Sometimes, they have more interesting research, too, such as this dissertation (in German) by Alois Stutzer, which contains a chapter on whether higher income leads to happiness. Without going into much detail, I want to quickly show two very interesting charts.
Income vs. HappinessIn our ever-more materialistic society, it seems like having more income should automatically lead to more happiness. This chart shows the responses of US inhabitants when asked to rate their happiness into the categories of "not too happy", "happy", and "very happy".
The number of people answering "not too happy" drops from 23% for the lowest incomes to 6% for the richest households, while the "very happy" answers rise from 16% to 44%.
This is pretty strong evidence for the "money will make you happy" theory, but there is also contradicting data: The dissertation mentions another study for Switzerland in 1992-94 where happiness surprisingly drops from the second-highest to the highest income class.
Today, some economists believe that the relationship between the two is actually concave. I find this assumption very reasonable: When your income is $10'000, you'll be much happier about an addition hundred bucks than when you're pulling a million dollars each year. In jargon, the marginal utility of extra income decreases at higher levels.
Another important point is that individuals often compare their income with that of their peers. People whose reference group has higher earnings than themselves tend to be less happy than those surrounded by equals.
The Hedonistic TreadmillBetween 1946 and 1991, the per-capita income in the US rose by a factor of 2.5, from $11'000 to $27'000. (This is in 1996 dollars, so inflation is factored out.) At the same time, the average "happiness rating" dropped from 2.4 to 2.2.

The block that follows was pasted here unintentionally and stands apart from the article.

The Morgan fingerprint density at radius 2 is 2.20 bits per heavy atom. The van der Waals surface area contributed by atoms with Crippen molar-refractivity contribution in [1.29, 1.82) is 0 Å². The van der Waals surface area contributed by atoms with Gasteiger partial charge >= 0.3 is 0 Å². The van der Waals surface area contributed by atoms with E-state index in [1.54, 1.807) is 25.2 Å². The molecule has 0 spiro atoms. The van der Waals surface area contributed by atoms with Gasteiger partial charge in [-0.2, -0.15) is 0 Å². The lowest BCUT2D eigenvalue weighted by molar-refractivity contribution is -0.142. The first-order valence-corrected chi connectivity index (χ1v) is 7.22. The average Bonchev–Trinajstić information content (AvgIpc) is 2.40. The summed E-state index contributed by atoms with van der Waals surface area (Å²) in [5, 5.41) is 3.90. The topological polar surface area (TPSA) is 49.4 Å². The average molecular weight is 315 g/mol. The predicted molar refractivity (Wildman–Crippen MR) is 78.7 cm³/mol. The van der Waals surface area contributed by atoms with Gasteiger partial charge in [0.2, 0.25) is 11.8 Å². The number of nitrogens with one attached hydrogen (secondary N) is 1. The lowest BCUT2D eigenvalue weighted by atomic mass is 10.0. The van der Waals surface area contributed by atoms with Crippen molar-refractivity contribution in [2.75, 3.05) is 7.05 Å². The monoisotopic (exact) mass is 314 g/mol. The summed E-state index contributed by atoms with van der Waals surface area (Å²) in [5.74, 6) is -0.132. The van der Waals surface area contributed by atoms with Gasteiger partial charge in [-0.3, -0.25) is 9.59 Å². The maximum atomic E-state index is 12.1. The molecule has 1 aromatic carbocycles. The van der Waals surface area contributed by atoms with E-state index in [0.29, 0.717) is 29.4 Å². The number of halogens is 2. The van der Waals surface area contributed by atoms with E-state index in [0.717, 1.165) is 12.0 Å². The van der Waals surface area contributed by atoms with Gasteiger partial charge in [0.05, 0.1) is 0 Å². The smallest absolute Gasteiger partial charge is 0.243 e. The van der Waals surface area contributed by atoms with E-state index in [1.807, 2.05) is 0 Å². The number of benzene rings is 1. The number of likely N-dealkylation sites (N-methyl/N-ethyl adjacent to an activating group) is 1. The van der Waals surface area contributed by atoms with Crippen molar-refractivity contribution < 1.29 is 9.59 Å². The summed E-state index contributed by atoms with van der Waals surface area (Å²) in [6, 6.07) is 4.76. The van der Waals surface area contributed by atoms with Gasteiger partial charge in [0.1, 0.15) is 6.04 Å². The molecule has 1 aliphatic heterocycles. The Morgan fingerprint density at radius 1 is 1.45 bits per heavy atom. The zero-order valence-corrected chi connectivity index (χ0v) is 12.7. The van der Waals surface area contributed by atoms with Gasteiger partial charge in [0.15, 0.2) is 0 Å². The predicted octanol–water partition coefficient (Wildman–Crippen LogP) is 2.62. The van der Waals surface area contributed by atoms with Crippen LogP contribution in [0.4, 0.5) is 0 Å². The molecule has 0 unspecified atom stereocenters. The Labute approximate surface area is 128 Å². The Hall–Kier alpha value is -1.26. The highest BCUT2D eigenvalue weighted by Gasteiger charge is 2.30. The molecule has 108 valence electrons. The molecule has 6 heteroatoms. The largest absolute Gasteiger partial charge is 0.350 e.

Why is this? Stutzer argues that it's due to an effect called 'aspiration adaptation': As their income rises, people continuously adjust their ambitions and physically get used to the pleasures of higher income.
When an employee gets a raise, it instantly leads to a higher level of happiness. Over time, this employee will get used to the higher compensation, and return to the former level of happiness.
This phenomenon is dubbed the "hedonistic treadmill" and explains why the continuous rise in incomes and comforts was barely enough to keep happiness levels constant in the US.
It is the reason why people will always want more. When you win a Nobel prize or a gold medal at the Olympics, you'll first be very joyful. After some time, these winners will start comparing themselves to others who were even more successful: Marie Curie, who won two Nobel prizes, or Marc Spitz, who won 7 gold medals at the Munich Olympics. Better watch out for this when you get that call from Stockholm.